Dancing and Doughnuts Giveaway Prizes


the outsiders read-along: chapter 8

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In this chapter, Two-Bit and Ponyboy go to visit Johnny and Dally in the hospital and then Ponyboy has a short conversation with Cherry afterwards.  So not a lot happens in terms of action, but it’s still a gripping chapter (especially if you’re as attached to these characters as I am).

When Johnny asks for a copy of Gone With the Wind, Two-Bit doesn’t skip a beat (even though it is kind of a weird book for a teenage boy to read).  Maybe he doesn’t even know what it is, not being any kind of a reader.

It’s heartbreaking, what Johnny says about being so young and not wanting to die.  It really is.  And then the thing with his mother and how awful she is and how he doesn’t want to see her, even though he’s always wanting his parents to notice him and care about him.  GAH.  He doesn’t deserve any of it.

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Deleted scene from the movie.  WHY WAS IT DELETED???

Then there’s what Two-Bit says to Ponyboy about Darry being stricter than Ponyboy’s parents.  I get that.  I’d say that I can be more strict with my little brothers than my mom is (and it’s not always a good thing).  And you know what Two-Bit says about Darry being a Soc if it weren’t for Ponyboy and Soda?  Well, it’s yet another indication that not all Socs are horrid.  We might begin the book hating the Socs (I mean, some of them attack Ponyboy within the first few pages) but as we get deeper into the story, we come to realize that the Socs aren’t villains.  They’re troubled, hurting teens, just like the greasers.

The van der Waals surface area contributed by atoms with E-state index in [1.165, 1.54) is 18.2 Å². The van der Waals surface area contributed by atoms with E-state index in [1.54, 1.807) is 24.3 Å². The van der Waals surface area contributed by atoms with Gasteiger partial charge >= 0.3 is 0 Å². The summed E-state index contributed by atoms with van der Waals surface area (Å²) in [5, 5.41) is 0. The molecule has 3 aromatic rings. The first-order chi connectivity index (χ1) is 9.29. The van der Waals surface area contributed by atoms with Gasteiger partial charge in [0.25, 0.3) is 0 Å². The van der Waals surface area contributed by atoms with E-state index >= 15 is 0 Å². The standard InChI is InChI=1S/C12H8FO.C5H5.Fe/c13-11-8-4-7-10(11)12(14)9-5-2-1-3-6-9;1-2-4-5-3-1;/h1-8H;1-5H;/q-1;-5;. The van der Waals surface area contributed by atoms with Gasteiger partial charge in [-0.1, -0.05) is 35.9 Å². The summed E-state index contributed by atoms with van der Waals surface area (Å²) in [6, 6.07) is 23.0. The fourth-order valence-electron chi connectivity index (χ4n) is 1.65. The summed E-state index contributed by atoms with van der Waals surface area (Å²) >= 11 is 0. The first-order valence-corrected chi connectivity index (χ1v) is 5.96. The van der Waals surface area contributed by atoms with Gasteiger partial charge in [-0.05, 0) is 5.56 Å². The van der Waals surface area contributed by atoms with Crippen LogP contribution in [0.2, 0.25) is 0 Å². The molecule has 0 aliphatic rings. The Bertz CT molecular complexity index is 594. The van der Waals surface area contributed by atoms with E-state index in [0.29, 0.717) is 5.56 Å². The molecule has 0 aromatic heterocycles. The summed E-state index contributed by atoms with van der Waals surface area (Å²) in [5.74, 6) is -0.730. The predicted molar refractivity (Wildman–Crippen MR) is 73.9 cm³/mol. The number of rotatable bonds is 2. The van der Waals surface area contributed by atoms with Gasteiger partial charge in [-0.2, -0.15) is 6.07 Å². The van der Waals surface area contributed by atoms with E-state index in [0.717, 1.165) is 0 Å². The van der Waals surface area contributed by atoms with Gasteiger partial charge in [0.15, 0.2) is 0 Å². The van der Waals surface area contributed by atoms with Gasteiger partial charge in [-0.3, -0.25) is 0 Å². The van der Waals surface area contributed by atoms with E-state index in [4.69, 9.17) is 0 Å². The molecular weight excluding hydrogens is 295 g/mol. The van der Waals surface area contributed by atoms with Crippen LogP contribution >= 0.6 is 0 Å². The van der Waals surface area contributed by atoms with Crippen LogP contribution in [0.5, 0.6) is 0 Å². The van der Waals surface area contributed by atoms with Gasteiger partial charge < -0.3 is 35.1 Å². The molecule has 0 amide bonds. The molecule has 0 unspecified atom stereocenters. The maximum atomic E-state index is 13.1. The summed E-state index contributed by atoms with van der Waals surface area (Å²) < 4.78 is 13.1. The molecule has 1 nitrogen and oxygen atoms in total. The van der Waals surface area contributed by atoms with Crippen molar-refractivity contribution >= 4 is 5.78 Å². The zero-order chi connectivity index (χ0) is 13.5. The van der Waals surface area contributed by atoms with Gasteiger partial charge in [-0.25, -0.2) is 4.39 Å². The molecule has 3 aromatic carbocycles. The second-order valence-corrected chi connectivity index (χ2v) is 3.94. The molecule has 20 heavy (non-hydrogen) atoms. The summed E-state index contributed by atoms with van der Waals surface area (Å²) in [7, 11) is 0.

Quotes I like:

Johnny almost grinned as he nodded…and by the way his eyes were glowing, I figured Southern gentlemen had nothing on Johnny Cade. (p. 120)

Sixteen years on the streets and you can learn a lot.  But all the wrong things, not the things you want to learn.  Sixteen years on the streets and you see a lot.  But all the wrong sights, not the sights you want to see. (p. 122) [I don’t necessarily like this quote, but it’s suuuuch good writing I had to include it.]

I’d never liked Dally–but then, for the first time, I felt like he was my buddy.  And all because he was glad he hadn’t killed me. (p. 124)

“We gotta get even with the Socs.  For Johnny.” (p. 125)

Discussion Questions!

-What character do you relate to the most?

-Why do you think the gang couldn’t get along without Johnny?

-And why is Cherry so attracted to ‘bad boys’ (Bob, Dally)?


announcing the Reams of Rereads blog event – October 2018!

Guys, I have a problem.


I borrow bunches from the library, ‘buy’ Kindle freebies, sign up for ARCs and review copies…books have invaded my life in every way and I love it.  But all those shiny new books make me a little sad, too.  Because they mean that I don’t have much time to reread old favorites.

So I created…

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Here’s how it works!

-Make a list of all the awesome books you’ve wanted to reread for forever but kept putting off because of Lack of Reading Time.

-Post the list on your blog (or, if you don’t have a blog, in the comments below) and link back to this post (if you have a blog) to proclaim your participation in this blog event.  I’ll add you/your blog to the list below of all the participants.

-When October 2018 comes around, tackle that list!  Even if there are a dozen new, awesome releases at the library. (Okay, I’m not going to force anyone to ONLY read from their list in October because I couldn’t even if I wanted to.  I’m pretty much going to read exclusively from my list throughout October, but do whatever works for you!)